Legislative turnover and Charter change


rosario braid final.jpg


I think that legislative rotation or turnover is a practice that is more common in our country than in neighboring countries. It again happened recently when Senate President Juan Miguel “Migz” Zubiri stepped down a few days ago. “I was not following instructions, that's why... I disobeyed the powers that be. It's sad because I did everything to protect the independence of the Senate… I fought the good fight… If I have ruffled some feathers in doing so, if I have upset the powers that be, then so be it" he noted. 

He also believes that it was because he allowed Senator Ronald dela Rosa to continue holding an inquiry into the “Philippine Drug Enforcement Agency (PDEA) leaks.” 

Migz Zubiri, at 39 years old, is one of the youngest senators. Now serving his third term when chosen as the 24th Senate President, he championed the Bangsamoro Organic Law and several measures on peace and development. But he was lukewarm toward Charter change and believed that it’s a dead issue in the Senate. 

Of course, the Senate turnover was welcomed by his fellow Senators and congressmen at the House of Representatives who felt that the takeover by Senator Escudero would “breathe life into the bill that has been languishing in the House of Representatives.”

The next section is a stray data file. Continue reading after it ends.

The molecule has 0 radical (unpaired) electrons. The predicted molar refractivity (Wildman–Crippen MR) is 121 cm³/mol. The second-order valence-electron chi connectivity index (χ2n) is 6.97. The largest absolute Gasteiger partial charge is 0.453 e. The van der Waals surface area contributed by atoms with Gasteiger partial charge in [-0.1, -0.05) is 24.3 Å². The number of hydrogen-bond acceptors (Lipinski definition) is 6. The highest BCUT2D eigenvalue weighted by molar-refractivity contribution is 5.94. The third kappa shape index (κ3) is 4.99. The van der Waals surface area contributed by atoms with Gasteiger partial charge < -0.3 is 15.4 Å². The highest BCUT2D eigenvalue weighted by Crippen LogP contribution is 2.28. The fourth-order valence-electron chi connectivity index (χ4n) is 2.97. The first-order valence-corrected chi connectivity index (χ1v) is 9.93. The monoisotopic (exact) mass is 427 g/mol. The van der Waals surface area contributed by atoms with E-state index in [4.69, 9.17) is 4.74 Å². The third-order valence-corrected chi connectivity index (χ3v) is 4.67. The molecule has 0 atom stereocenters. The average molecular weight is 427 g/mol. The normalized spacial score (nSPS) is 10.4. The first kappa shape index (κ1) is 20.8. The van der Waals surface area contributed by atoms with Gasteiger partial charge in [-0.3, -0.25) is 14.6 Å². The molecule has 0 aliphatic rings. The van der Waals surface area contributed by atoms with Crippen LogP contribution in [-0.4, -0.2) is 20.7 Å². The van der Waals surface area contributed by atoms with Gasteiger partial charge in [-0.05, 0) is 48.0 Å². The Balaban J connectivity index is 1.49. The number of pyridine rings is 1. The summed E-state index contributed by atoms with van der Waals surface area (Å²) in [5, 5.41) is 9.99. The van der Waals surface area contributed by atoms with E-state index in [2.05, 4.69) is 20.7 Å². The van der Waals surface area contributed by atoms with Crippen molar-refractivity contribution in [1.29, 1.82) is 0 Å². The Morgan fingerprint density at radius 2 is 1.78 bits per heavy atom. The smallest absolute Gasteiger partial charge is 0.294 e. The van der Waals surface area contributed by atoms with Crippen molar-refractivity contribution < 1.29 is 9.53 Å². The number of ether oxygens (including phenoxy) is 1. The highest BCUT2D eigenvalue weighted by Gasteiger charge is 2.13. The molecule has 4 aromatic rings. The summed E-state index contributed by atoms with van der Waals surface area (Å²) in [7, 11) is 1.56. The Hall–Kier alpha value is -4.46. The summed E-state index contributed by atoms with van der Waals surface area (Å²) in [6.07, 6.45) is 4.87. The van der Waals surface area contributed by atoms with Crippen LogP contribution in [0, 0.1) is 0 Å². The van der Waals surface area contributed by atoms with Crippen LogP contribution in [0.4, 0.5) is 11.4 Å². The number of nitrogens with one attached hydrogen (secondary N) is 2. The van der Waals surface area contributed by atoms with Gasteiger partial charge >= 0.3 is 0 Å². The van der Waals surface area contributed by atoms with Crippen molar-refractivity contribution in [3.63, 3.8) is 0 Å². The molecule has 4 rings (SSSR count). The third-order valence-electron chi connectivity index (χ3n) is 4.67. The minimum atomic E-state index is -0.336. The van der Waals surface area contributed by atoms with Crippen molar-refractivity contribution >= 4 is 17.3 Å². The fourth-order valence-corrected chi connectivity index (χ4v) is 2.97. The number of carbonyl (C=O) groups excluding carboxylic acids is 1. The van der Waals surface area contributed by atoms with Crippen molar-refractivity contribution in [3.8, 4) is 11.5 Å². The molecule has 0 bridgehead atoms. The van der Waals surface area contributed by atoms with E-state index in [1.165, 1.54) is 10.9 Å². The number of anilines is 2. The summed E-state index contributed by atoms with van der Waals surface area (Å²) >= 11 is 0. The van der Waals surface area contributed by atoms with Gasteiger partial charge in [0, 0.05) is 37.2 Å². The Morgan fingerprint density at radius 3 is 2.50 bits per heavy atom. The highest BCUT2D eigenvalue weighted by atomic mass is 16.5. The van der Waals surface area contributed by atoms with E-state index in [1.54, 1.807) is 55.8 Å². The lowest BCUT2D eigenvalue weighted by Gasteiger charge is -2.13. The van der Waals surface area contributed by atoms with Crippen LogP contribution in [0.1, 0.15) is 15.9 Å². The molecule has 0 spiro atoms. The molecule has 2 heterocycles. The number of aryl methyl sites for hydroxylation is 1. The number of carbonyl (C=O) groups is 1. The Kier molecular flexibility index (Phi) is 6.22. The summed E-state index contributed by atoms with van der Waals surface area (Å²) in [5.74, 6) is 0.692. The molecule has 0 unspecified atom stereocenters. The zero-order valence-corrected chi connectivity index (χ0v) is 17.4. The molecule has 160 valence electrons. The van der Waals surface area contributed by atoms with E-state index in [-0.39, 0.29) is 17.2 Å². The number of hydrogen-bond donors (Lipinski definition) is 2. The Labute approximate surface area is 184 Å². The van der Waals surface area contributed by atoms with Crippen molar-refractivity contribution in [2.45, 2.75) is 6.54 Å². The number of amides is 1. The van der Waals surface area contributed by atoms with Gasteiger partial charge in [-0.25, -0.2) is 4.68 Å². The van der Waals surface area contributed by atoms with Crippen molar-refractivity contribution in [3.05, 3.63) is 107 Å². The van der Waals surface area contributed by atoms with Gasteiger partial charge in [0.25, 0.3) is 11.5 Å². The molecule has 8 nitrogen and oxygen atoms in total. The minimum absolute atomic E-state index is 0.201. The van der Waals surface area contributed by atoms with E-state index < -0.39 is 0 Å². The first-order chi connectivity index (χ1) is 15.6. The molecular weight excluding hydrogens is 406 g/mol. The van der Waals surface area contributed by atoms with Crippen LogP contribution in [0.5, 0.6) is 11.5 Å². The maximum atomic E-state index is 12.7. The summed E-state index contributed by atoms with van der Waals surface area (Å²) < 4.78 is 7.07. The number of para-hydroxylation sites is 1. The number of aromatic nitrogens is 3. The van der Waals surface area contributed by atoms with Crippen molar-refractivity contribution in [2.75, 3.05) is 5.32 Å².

Former Senator Franklin Drilon who was Senate President four times, attributes the change partly to the country’s flawed political party system. “We lack a party system in the country whereas in mature democracies abroad, you will see that the decisions are made on the basis of the political parties’ decisions,” he was quoted as saying in a report in a publication in Iloilo. 

It seems that pro-Charter change legislators are again trying to revive earlier initiatives at Charter change. This, despite the results of surveys which showed that Charter change is not a priority. 

Pulse Asia’s March 24 Ulat ng Bayan survey noted that a significant majority (72 percent) of the public was aware of proposals to change the 1987 Constitution. The same survey showed that around three out of four Filipinos (74 percent) do not favor changing the Charter now or any other time. This is the highest level of opposition to Charter change registered in the surveys dating back to August 2000. 

The March 24 Ulat ng Bayan also revealed equally substantive opposition to proposals to allow foreign individuals or corporations to control firms/institutions in economic and social sectors. Around four out of five (81 percent) of Filipinos do not favor allowing foreign individuals or corporations to own residential and industrial lands. Eighty six percent of Filipinos are not in favor of allowing foreign individuals or corporations to exploit our natural resources. 

On factors that hinder foreign investment, a majority identified complicated rules and regulations, restrictive rules on foreign ownership, corruption, inadequate transport infrastructure, and high cost of electricity. The public also sees negative and positive outcomes of removing restrictions against foreign ownership. ([email protected])